Citi's Pandit blesses reforms amid watchdog doubts

WASHINGTON (Reuters) - Citigroup Inc C.N Chief Executive Vikram Pandit on Thursday voiced support for key Obama administration financial reform goals, including a consumer protection authority, but government watchdogs questioned his earnestness.

Citigroup Chief Executive Vikram Pandit speaks during the opening of a new branch in Hong Kong February 3 2010. REUTERS/Bobby Yip

In testimony to a panel that helps police government bailout efforts, Pandit advocated a watered-down version of a consumer protection agency proposed by Obama and said banks generally should not engage in trading for their own profit, noting that Citigroup has scaled far back on such activity.

However, he stopped short of a full endorsement of the so-called “Volcker rule”, which would explicitly ban banks from buying and selling investments for their own books unrelated to customer accounts. The U.S. Treasury sent legislative language on the proposal to lawmakers on Wednesday.

“Let me be very clear: proprietary trading is not a big part of our business at all and I don’t think banks should be speculating using banks’ capital,” Pandit said.

The supportive comments from the Citigroup CEO, whose bank is 27 percent owned by the U.S. government after $45 billion worth of bailouts in 2008 and 2009, rang hollow with some panel members. Paul Atkins, a former member of the Securities and Exchange Commission, said it appeared that Citigroup was becoming “politicized”.

“It’s difficult to avoid the impression that one of the motivations is to curry favor with the hand that feeds it,” said Atkins, who was appointed to the SEC by former President George W. Bush.


But a smiling Pandit appeared relaxed and confident through a less-than-heated grilling in which he declared that Citigroup no longer needs government funds. All of Citi’s businesses were solvent, he said, adding that he was focused on profitability and supporting his clients.

“Taxpayers still hold 27 percent of our common stock and we look forward to helping them make money on that investment,” he said.

The government stepped in to prop up Citigroup at the height of the financial crisis in October 2008 when officials at the Treasury feared the bank’s crumbling financial condition could destabilize financial markets worldwide.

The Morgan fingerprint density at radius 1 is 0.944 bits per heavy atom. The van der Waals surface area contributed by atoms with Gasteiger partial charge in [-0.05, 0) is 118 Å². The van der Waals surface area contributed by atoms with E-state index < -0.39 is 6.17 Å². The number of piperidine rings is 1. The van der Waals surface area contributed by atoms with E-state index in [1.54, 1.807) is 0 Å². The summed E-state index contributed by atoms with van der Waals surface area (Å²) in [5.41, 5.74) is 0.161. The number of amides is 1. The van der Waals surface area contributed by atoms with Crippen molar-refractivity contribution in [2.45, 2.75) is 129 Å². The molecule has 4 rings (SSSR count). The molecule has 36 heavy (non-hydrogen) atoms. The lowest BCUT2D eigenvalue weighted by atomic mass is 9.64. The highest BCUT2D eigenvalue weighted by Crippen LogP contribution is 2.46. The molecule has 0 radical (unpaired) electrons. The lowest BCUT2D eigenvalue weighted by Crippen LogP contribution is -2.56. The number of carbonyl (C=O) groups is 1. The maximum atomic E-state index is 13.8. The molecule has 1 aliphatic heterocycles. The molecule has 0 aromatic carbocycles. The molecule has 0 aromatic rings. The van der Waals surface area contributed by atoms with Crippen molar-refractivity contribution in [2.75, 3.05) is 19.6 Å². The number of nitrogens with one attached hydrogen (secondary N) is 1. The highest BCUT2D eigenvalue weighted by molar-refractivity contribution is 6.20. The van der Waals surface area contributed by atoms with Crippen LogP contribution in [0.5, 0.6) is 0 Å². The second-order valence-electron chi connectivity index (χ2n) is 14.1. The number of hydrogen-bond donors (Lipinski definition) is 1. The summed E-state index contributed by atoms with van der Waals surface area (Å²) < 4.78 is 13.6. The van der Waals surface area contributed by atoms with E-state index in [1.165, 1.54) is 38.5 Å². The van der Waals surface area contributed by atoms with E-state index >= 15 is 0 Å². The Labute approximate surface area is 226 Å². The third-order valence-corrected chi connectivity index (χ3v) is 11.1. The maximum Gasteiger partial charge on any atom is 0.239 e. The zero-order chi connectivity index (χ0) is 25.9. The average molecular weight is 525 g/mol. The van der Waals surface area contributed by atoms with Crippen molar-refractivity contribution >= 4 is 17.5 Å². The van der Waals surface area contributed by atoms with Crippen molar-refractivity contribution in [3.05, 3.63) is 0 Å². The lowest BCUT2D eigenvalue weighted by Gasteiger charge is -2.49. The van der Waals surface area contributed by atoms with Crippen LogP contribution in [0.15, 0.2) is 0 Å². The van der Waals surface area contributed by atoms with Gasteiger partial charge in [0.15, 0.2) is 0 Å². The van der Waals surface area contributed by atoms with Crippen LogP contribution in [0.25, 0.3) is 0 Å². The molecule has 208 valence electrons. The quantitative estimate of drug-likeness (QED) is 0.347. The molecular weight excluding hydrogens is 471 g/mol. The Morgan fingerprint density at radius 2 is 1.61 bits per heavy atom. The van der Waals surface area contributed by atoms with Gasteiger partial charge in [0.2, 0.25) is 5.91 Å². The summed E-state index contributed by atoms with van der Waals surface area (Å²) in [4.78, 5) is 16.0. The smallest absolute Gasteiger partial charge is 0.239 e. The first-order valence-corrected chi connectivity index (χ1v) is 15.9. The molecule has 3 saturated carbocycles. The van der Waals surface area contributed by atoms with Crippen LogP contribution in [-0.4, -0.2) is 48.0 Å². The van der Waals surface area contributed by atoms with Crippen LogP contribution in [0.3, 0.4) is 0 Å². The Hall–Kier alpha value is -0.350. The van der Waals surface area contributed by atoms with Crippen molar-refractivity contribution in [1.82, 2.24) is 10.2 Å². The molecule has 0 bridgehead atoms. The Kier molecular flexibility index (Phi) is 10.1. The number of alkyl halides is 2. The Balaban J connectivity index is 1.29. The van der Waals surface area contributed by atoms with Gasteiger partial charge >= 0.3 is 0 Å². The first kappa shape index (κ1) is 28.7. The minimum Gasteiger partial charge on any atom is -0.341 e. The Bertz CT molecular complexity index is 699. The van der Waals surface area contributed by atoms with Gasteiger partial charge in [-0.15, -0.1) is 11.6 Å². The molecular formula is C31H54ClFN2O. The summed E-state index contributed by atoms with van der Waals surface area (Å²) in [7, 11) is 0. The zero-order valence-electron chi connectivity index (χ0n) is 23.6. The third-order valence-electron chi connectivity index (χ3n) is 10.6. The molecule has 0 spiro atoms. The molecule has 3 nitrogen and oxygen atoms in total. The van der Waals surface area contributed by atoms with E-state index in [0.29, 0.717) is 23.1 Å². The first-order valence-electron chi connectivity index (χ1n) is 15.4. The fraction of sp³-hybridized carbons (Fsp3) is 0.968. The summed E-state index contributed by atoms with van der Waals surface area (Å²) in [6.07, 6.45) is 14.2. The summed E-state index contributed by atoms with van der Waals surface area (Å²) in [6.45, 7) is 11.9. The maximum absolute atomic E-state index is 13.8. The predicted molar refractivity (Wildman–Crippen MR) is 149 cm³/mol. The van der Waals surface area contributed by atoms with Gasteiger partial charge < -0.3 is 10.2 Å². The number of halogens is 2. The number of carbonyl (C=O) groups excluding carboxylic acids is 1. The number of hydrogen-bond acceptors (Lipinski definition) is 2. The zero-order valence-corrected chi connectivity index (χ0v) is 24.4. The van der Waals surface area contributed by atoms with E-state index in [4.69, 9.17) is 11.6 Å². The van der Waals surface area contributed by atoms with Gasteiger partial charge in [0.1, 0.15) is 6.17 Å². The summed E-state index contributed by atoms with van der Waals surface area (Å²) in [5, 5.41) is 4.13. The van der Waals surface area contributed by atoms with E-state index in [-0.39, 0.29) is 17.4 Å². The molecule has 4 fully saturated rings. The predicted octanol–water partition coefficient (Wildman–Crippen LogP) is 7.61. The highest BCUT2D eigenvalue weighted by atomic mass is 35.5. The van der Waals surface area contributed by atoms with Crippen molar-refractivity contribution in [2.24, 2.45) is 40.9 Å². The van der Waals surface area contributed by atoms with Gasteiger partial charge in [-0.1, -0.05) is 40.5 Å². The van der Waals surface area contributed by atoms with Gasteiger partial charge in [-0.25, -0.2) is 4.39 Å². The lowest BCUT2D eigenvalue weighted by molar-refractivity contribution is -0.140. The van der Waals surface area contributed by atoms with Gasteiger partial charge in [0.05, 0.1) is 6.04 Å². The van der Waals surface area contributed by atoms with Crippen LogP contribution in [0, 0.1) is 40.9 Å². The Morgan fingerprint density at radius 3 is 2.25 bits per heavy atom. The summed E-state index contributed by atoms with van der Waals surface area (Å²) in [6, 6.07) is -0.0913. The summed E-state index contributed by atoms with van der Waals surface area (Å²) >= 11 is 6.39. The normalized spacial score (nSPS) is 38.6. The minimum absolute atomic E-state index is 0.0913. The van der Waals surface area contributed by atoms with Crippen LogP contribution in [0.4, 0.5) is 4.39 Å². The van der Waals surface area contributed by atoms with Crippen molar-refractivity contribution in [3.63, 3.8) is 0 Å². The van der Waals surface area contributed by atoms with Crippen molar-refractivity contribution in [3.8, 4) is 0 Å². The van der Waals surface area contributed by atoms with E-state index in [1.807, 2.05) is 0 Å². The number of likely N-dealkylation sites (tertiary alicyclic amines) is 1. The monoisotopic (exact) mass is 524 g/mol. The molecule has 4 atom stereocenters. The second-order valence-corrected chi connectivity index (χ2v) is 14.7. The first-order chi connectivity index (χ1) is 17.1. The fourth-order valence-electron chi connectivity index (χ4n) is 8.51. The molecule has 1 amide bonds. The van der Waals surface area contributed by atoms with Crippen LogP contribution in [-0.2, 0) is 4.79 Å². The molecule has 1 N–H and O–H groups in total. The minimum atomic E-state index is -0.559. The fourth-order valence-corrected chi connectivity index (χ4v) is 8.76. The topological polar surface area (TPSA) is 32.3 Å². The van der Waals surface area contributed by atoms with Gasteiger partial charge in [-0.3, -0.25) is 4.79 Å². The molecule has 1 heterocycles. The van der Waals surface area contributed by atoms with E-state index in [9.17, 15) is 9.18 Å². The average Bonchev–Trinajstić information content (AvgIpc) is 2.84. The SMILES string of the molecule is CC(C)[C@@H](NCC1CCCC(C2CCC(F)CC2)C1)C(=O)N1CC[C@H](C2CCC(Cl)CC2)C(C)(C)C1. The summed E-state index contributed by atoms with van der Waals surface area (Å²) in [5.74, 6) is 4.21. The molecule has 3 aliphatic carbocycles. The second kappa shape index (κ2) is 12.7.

Pandit suggested that Citigroup needed an additional bailout just weeks after it received an initial $25 billion in taxpayer funds not because of financial weakness, but because markets were attacking it.

“A lot of that was driven by short sellers. Short sellers started selling stock, the stock price went down, and when it hits that point, perceptions become reality,” he said.

The Treasury’s top bailout official, assistant secretary Herbert Allison, said the government has “no plans whatsoever to make further investments in Citigroup.”


Allison defended the repeated bailouts as necessary to keep the financial crisis from worsening.

“Given Citigroup’s substantial international presence, global liquidity pressures would likely have increased and confidence in U.S. assets more broadly would have declined,” Allison said.

He said that if the government were to sell its Citigroup shares at current valuations, taxpayers would earn a profit, but he did not offer any details on when a sale might occur.

“We wish to dispose of those shares in the public market as soon as circumstances permit,” Allison said.

Earlier on Wednesday, the Treasury said it auctioned off its warrants in Bank of America BAC.N -- its last holdings in the largest U.S. bank -- for net proceeds of about $1.5 billion. Most of the rest of the largest U.S. bank holding companies have already repaid their bailout funds.


Pandit steered clear of an intense debate in Congress over whether a new consumer financial protection regulator should be a stand-alone agency or placed within an existing regulator, such as the Federal Reserve. But he said it needed to be linked to banking supervision.

“We support the need for a strong consumer authority that is part of the regulatory system, to promote greater transparency, sound practices, growth and stability in the consumer credit market,” he told the panel.

Pandit said he had sold off many proprietary trading businesses, including the Phibro energy trading unit, and was focused on trading services for clients.

He repeatedly told the panel that Citi was focused on back-to-basics banking for U.S. corporations worldwide.

“The biggest change I’m making at Citi is to develop a culture of responsible finance. That’s the legacy that I want to leave behind,” Pandit said.

Additional reporting by Karey Wutkowski, Kim Dixon, Glenn Somerville and Dan Wilchins; Editing by Chizu Nomiyama